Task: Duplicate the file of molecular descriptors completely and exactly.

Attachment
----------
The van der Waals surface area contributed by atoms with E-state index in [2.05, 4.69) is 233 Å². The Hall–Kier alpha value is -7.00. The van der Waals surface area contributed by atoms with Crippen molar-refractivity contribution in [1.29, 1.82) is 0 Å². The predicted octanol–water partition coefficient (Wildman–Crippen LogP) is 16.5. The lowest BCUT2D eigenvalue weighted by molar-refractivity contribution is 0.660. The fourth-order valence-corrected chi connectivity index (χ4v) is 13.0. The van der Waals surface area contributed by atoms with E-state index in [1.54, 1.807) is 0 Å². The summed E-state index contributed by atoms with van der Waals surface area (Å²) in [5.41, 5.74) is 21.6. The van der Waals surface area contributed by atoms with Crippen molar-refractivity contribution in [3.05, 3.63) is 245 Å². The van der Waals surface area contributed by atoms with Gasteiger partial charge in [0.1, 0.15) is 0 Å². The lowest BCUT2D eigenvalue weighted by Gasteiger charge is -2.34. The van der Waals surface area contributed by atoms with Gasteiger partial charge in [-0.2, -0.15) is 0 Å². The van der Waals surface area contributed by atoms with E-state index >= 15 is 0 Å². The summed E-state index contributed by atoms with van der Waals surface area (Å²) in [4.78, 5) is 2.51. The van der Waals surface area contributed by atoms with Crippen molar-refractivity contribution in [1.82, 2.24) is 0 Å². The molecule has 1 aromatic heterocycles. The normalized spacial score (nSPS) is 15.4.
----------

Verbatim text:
The van der Waals surface area contributed by atoms with E-state index in [2.05, 4.69) is 233 Å². The Hall–Kier alpha value is -7.00. The van der Waals surface area contributed by atoms with Crippen molar-refractivity contribution in [1.29, 1.82) is 0 Å². The predicted octanol–water partition coefficient (Wildman–Crippen LogP) is 16.5. The lowest BCUT2D eigenvalue weighted by molar-refractivity contribution is 0.660. The fourth-order valence-corrected chi connectivity index (χ4v) is 13.0. The van der Waals surface area contributed by atoms with E-state index in [1.54, 1.807) is 0 Å². The summed E-state index contributed by atoms with van der Waals surface area (Å²) in [5.41, 5.74) is 21.6. The van der Waals surface area contributed by atoms with Crippen molar-refractivity contribution in [3.05, 3.63) is 245 Å². The van der Waals surface area contributed by atoms with Gasteiger partial charge in [0.1, 0.15) is 0 Å². The lowest BCUT2D eigenvalue weighted by Gasteiger charge is -2.34. The van der Waals surface area contributed by atoms with Gasteiger partial charge in [-0.2, -0.15) is 0 Å². The van der Waals surface area contributed by atoms with E-state index >= 15 is 0 Å². The summed E-state index contributed by atoms with van der Waals surface area (Å²) in [4.78, 5) is 2.51. The van der Waals surface area contributed by atoms with Crippen molar-refractivity contribution in [1.82, 2.24) is 0 Å². The molecule has 1 aromatic heterocycles. The normalized spacial score (nSPS) is 15.4.